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Striving for 21st century toxicology – exploiting mechanistic understanding to further alternative methods

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Jan 24, 2014
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Report on how Toxicity Pathway concepts can be applied in chemical safety assessment

The US National Research Council's report (2007), "Toxicity Testing in the 21st Century: A Vision and Strategy”, represented a step-change in thinking surrounding the safety assessment of environmental chemicals. The take-home message was that by understanding toxicity in terms of Toxicity Pathways, we'll be able to use intelligent combinations of computational and in vitro methods to assess the potential hazard and risk that a chemical may pose to humans and the environment, without resorting to animal testing. Shifting to this new paradigm promises more efficient, comprehensive and cost effective testing strategies for every chemical in commerce and will provide a convincing scientific basis to move away from animal testing.  But 7 years on from the publication of the NRC landmark report, much still needs to be done to translate Toxicity Pathway concepts into safety assessment practice.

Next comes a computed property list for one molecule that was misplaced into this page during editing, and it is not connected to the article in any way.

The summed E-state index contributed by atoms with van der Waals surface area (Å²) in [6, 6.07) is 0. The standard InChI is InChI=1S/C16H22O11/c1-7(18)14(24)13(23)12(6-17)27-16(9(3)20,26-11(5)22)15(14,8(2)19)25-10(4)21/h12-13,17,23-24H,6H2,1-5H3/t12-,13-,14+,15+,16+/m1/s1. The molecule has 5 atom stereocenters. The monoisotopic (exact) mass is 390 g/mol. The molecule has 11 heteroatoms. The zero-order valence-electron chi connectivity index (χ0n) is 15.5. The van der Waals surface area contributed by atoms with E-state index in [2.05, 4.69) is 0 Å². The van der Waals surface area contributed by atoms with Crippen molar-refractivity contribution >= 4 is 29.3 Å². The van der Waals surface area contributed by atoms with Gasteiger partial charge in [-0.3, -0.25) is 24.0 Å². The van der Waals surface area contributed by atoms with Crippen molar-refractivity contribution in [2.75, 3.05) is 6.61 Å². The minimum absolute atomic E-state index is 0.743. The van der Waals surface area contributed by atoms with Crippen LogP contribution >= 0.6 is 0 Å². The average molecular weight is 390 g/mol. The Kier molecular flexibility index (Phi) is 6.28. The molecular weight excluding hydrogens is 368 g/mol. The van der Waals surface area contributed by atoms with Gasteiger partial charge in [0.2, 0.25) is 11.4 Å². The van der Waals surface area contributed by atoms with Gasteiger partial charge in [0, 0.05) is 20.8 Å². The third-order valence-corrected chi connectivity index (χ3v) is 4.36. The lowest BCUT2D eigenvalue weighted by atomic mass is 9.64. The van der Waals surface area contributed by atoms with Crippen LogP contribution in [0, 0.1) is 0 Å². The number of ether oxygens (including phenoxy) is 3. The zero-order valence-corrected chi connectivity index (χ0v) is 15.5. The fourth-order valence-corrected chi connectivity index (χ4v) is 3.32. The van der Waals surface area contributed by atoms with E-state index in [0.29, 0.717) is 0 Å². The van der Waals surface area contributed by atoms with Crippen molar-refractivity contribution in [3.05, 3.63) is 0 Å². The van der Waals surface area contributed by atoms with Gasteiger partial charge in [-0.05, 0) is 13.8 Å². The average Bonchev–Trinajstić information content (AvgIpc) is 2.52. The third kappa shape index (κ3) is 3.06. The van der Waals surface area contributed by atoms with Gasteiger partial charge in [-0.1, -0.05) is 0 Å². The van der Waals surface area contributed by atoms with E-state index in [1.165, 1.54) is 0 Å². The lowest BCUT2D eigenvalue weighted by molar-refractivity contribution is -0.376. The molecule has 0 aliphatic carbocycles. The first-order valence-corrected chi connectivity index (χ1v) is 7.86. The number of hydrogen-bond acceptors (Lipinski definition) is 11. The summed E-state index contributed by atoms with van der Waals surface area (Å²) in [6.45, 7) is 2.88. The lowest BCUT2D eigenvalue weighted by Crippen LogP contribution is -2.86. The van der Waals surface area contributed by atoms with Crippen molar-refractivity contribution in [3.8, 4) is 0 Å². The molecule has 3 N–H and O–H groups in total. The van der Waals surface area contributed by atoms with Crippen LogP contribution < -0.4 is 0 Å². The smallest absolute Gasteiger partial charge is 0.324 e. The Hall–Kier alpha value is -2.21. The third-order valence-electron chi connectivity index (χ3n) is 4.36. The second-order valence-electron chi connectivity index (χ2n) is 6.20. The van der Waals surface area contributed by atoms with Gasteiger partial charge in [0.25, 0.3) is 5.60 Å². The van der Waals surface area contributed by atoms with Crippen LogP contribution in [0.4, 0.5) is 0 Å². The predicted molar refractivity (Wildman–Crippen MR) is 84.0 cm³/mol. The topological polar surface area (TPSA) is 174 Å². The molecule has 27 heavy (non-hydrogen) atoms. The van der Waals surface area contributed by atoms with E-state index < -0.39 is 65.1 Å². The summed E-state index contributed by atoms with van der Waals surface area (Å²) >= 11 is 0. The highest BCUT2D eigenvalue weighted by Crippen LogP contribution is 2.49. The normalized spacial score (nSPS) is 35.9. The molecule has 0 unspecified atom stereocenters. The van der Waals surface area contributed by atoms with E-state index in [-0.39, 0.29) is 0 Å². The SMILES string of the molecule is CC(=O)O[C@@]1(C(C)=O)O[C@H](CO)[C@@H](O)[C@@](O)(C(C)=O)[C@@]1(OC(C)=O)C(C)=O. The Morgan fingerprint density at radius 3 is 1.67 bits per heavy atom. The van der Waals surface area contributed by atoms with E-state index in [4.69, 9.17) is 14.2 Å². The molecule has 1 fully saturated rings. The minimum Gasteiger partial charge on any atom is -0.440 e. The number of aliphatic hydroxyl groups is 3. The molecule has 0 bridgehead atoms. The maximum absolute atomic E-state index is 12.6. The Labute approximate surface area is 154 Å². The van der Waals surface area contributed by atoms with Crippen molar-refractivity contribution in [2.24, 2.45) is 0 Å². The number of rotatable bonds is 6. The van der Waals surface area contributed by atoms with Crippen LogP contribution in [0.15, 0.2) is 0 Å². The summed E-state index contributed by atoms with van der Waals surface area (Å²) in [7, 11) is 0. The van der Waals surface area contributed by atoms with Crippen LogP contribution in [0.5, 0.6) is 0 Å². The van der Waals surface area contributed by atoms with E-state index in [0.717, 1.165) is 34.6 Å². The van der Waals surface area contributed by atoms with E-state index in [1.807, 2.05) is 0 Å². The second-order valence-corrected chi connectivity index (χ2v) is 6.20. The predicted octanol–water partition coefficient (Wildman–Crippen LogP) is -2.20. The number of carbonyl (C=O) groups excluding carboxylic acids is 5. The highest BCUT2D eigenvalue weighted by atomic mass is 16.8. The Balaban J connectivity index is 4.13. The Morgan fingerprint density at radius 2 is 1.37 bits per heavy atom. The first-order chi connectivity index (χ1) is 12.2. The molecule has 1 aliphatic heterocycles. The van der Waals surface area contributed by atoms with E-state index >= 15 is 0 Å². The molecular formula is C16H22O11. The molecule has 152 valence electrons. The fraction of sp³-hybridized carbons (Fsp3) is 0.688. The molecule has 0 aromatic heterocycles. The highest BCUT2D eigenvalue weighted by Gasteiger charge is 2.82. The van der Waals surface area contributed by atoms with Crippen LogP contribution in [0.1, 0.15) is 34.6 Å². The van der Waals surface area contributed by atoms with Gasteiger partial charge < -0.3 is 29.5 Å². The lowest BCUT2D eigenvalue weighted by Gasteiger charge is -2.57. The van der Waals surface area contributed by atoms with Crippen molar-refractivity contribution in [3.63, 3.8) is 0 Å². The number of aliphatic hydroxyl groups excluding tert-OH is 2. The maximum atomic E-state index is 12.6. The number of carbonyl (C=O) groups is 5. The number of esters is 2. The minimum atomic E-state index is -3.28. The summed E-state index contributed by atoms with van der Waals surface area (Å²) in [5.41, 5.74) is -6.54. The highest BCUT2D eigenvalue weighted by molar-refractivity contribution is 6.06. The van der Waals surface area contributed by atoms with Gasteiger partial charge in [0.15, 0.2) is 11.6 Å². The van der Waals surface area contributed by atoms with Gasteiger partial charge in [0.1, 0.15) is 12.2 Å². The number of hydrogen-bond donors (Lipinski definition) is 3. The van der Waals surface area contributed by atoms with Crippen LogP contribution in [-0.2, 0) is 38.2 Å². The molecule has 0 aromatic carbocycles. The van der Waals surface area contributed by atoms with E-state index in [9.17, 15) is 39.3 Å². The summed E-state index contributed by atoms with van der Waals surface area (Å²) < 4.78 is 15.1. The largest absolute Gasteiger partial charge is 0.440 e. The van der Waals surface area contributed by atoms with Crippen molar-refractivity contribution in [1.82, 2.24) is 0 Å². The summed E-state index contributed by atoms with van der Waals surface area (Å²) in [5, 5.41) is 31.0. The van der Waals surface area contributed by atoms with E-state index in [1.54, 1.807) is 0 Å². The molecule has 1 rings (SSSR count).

Stemming from on-going collaboration between the Joint Research Centre's European Union Reference Laboratory for Alternatives to Animal Testing (EURL ECVAM) and The Hamner Institutes for Health Sciences (NC, USA), the recently published report "Toxicity Pathways – from concepts to application in chemical safety assessment" addresses three key questions, namely

  • What constitutes a Toxicity Pathway? 
  • How can we use Toxicity Pathways to develop in vitro assays and integrated testing strategies? 
  • How can the results from Toxicity Pathway based testing serve human health risk assessments? 

Dr. Maurice Whelan, head of the Systems Toxicology Unit and EURL ECVAM, pointed out that "the report illustrates how Toxicity Pathway thinking is evolving and indicates what pieces of the puzzle still need to fall into place before a true toxicity pathway-based safety assessment framework without the use of animals can become a reality." The report draws in particular on discussions from a Toxicity Pathways workshop, organised in September 2011 by EURL ECVAM and The Hamner, which brought together 23 invited experts from Europe and North America.

“Our report remains timely as international risk assessment and toxicology communities debate new ideas regarding definitions and use of toxicity pathway and network biology concepts for making regulatory and public health decisions about chemical safety.  Adoption of cell-based, high throughput tools would signal a new era for responsible regulation and more efficient use of resources in supporting regulation.  These meetings of experts, allowing opportunity for wide-ranging discussions, will help gain clarity and consensus on the value of these tools”, noted Dr. Melvin Andersen, now the Chief Science Officer at The Hamner Institutes.